To be a doctor, or not to be? That is the question.

If I choose not to be the doctor, we play the game. Wait to see the real doctor, who will likely order a bone scan or MRI. Argue with the insurance company about paying for the test. Schedule, then wait for the test. Wait to see the doctor to discuss the results, which will be – guess what? tendon or bone. By which time, it’ll be halfway healed, and I’ll be out a lot of time, hassle, and some coin.

The kicker, of course, is that the recipe for either ailment is pretty much the same: rest, ice, ibuprofen, the usual suspects. Perhaps double down on the calcium supplements if it’s the bone (I already added some vitamin D to the mix just in case, it helps the absorption of the calcium). There’s no magic dust here. All that diagnosis, and it doesn’t change the outcome a whit. Heck, I coulda’ told you that.

I can be the doctor and life will be a lot easier.

But, what if I’m wrong? What if there is something weird going on here? A bit of anatomy I’ve neglected? A rare but terrible syndrome? After all, I’m no stranger to weird medical issues. And what if there is some definite action to be taken, without which it will never heal, I’ll slowly grow fat, lose my sanity, and live out my life watching the Home Shopping Network?

If I only knew…

06 November 2009

Quiet Week After the XC Big Finale

It’s been a quiet week in Lake Wobegon. Sadly, my mileage total for the week is a virtually non-existent one mile. And I admit, I didn’t even measure that, so it might have been short. And I didn’t even pen a blog posting. But a down week now and then isn’t a bad thing, a cool down, since it came after a big one.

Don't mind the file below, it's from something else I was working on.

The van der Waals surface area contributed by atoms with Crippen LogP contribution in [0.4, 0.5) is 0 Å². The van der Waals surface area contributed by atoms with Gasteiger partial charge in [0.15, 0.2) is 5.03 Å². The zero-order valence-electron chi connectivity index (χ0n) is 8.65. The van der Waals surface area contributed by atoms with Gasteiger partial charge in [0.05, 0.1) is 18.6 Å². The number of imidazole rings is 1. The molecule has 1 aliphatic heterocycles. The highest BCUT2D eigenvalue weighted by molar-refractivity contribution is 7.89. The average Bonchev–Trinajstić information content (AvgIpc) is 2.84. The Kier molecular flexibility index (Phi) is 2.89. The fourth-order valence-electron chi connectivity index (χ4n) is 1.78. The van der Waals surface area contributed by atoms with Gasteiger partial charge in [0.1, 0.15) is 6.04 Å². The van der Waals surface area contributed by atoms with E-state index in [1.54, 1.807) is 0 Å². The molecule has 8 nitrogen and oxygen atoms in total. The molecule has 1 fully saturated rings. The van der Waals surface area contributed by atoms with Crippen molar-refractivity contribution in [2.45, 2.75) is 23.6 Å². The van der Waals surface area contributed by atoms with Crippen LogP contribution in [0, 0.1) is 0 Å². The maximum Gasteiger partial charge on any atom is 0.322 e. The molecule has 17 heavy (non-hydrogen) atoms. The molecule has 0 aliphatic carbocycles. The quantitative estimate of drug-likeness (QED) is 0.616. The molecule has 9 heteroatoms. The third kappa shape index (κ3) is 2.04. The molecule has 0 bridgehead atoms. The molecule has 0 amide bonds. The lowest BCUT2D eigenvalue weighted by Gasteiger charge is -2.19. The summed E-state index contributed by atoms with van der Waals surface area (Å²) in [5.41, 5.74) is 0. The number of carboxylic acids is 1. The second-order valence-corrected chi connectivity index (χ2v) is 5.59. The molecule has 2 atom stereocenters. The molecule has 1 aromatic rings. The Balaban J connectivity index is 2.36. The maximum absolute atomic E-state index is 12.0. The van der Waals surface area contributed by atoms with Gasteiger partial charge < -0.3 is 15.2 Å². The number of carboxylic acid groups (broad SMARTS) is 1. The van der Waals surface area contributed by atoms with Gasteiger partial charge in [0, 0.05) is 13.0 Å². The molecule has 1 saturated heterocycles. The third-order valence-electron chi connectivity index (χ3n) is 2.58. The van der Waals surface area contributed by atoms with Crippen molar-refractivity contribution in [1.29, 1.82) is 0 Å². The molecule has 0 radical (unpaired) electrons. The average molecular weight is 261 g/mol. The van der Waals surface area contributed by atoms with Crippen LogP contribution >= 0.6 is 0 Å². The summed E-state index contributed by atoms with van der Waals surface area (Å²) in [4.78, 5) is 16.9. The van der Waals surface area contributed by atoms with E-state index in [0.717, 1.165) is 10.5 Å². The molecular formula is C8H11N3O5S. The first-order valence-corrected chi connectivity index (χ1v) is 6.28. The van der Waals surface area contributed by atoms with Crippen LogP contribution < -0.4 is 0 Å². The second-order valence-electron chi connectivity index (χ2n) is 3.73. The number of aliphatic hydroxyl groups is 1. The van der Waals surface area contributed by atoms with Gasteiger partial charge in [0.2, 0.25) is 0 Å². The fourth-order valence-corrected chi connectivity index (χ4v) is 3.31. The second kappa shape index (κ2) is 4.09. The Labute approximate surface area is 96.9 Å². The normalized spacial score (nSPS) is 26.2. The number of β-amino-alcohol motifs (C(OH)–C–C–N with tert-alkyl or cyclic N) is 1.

The week prior was in all truth, pretty exciting. The kids' team I coach at my daughter’s middle school capped off their season with two meets in a week. In their first meet of the week, a dual against a local charter school, well, they lost again. In fact, they’d lost every meet before then as well this year. In fact, if I were an NFL coach, I’d have been canned after the first week or two. But the reality is, I was more proud of them that Monday than ever. They came up short on the team score, but every single one of them came up on the winning side of their personal performances. In a season that lasted a mere five weeks – and that included practices, where we could only meet a couple times a week at most, it’s hard to really make a difference in their fitness levels. But it worked. They all got faster. Some by a bit, some by a lot. They all got the lesson that this is a life sport, and can be a ticket to good health forever. At least I think they did.

A few days later we trundled all the way to far off Worcester for the Central Massachusetts Catholic Conference Championship meet. Remember, these are middle school kids, and we do this on zero budget, so to get them to a real live invitational style meet was, well, as we say here in New England, wicked cool for them. Two hundred kids from eight Catholic schools. And an absolutely perfect fall day. Cool, sunny, brilliant colors along side Lake Quinsigamond, simply perfect.

And they loved it. They truly had a good time, when they weren’t inflicting pain on themselves during the race. These kids have really shown heart, and that day was no exception. On the starting line, we noticed that one of the boys had written himself a note on his hand earlier in the day. Next thing you know, half the team was writing inspirations to themselves on their hands like “Don’t stop!” and,“Left, Right!” – reminiscent of the famous blonde joke where they take away her MP3 player and, lacking the continuous mantra of, “Breathe in, breathe out,” she passes out.